NEW YORK — A buyout offer to employees at the Estée Lauder Cos. has been warmly received, according to Dan Brestle, chief operating officer. But its impact is expected to be slight, considering the large scope of the company’s overall streamlining effort, which includes centralized purchasing, consolidation of R&D and upgrading software systems.
Lauder had a similar program in 2002. Brestle said the buyout offer was inspired, in part, by a need to streamline the personnel structure of a company that exploded from five to 23 brands within the last decade.
The number of eligible employees amounts to about 5,000, all in the U.S. The deadline is Nov. 28. But not everyone who applies for the buyout will be accepted, Brestle cautioned. There has to a be a net savings involved; for instance, if the job in question is no longer necessary and can be eliminated. Brestle estimated that, by the beginning of the year, the company should know how many people will be involved.
The employee program is only a small part of the cost-saving effort as the business environment continues to deteriorate, particularly in department stores.
During a conference call with investors last month, William Lauder, chief executive officer, detailed the company’s plans to increase profitability with a cost-savings initiative that could yield $45 million in fiscal 2006. The move is a response to a tough retail environment fostered by the impact of the Federated-May merger, higher energy costs and lower-than-expected sales.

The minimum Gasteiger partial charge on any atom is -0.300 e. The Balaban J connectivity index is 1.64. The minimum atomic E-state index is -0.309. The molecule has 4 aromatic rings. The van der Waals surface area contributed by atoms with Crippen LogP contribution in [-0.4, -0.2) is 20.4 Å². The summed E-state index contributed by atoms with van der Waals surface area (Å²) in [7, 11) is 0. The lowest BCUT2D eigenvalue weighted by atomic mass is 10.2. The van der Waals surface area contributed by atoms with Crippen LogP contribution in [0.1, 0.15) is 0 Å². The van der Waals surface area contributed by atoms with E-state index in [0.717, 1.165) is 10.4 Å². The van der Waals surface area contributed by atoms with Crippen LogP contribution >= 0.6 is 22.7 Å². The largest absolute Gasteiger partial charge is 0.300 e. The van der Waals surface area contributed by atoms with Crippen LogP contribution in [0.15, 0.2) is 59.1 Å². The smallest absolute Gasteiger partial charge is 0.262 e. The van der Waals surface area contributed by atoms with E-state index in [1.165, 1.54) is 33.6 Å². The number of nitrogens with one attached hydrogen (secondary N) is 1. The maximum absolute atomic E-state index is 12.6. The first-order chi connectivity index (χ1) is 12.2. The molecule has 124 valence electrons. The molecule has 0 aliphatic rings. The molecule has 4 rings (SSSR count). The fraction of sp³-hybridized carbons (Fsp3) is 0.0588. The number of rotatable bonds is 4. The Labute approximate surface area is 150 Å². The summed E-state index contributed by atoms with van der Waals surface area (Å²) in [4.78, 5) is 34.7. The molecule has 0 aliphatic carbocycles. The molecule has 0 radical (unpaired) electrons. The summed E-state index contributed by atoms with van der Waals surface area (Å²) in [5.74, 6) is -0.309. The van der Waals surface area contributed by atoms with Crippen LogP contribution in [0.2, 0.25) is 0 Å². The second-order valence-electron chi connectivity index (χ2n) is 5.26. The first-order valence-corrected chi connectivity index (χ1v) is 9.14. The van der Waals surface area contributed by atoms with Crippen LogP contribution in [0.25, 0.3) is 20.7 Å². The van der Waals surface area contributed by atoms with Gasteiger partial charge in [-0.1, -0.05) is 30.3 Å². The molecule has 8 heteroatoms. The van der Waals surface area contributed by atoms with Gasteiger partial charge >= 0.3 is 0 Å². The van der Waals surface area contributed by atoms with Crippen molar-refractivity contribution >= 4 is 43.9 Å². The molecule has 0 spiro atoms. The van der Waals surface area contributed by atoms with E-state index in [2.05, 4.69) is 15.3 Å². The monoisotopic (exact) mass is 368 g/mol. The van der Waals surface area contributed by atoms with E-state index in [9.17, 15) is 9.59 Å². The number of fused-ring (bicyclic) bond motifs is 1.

The most visible piece of the effort is the Estée Lauder Cos.’s decision to sell Stila, which it acquired in 1999. The company is currently in talks with potential buyers of the brand, which industry sources estimate generates between $35 million to $45 million in U.S. retail sales. At the time of the announcement, Lauder said the company will continue to evaluate low-performing brands.
“We have undertaken some serious belt-tightening by aggressively identifying projects and costs that do not critically need to take place this fiscal year,” Lauder told investors during the call.
Former ceo Leonard Lauder, who serves as chairman and is a significant stockholder, is taking personal action to trim costs. At his request, the company will reduce his annual salary 20 percent from $1.8 million to $1.44 million, for the fiscal years beginning on or after July 1, 2005.